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Latest public essays:
'The Explanatory Value of the Theory of Uneven and Combined Development'
in Settler Colonial Studies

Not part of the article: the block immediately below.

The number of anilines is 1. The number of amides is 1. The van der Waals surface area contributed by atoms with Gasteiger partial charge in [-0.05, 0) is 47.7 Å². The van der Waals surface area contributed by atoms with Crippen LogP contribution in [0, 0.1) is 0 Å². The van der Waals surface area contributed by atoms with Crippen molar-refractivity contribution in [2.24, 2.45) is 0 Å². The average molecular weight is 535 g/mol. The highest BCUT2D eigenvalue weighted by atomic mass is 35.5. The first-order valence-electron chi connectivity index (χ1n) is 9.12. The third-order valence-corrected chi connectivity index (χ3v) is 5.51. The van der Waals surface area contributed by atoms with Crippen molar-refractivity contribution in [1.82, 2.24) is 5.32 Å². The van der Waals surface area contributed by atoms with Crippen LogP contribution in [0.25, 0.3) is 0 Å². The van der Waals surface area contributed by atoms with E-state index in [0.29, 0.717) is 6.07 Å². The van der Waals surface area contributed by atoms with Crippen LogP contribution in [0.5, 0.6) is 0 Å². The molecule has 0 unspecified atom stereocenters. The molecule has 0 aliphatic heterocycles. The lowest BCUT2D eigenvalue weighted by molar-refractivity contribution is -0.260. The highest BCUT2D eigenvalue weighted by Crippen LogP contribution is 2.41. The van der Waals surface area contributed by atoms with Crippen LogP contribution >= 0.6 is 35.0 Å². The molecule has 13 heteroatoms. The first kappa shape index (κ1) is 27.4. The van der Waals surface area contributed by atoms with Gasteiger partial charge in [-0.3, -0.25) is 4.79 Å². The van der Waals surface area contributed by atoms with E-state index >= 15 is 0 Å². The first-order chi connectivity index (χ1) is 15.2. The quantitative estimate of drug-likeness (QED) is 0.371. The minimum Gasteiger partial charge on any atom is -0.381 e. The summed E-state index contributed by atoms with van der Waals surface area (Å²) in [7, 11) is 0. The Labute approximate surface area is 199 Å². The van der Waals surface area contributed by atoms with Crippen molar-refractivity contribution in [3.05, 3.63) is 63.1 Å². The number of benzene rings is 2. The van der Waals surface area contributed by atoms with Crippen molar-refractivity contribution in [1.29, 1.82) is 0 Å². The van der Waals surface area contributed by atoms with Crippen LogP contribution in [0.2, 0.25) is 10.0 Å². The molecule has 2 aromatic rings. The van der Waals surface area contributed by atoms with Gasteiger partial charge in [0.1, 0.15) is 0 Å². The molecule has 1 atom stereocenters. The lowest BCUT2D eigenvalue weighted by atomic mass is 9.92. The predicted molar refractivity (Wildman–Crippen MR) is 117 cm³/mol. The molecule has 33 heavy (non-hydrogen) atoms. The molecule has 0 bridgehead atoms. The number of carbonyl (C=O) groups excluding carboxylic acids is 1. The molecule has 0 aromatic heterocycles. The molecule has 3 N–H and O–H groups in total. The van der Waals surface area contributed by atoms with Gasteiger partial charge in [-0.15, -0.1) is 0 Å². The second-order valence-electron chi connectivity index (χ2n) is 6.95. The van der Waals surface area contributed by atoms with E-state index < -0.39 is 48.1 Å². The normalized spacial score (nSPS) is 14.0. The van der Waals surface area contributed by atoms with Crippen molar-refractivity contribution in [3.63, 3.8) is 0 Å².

The dispossession at the core of the fur trade is barely perceptible, especially when recounted as part of the genesis narrative of British North American capitalism and state-formation. By focusing on the exploitation of Indigenous peoples’ labour by company traders, I make this dispossession more conspicuous, revealing it as neither a direct nor a uniform process, but rather fragmented and driven by a host of legal, economic, and geopolitical factors. To achieve this, dialectical materialism is the preferred mode of analysis. Such a perspective brings into relief the uneven and combined nature of legal and economic transformation, disclosing the inner dimensions of dispossession that are the principal legacy of the fur trade and British North American settler-colonialism alike. At stake in this study is not only a comprehensive account of the processes of dispossession, but also a commentary on the insidiousness of these processes – that is, an inside look at how customary reciprocity was distorted through exploitative practices that served of dispossession.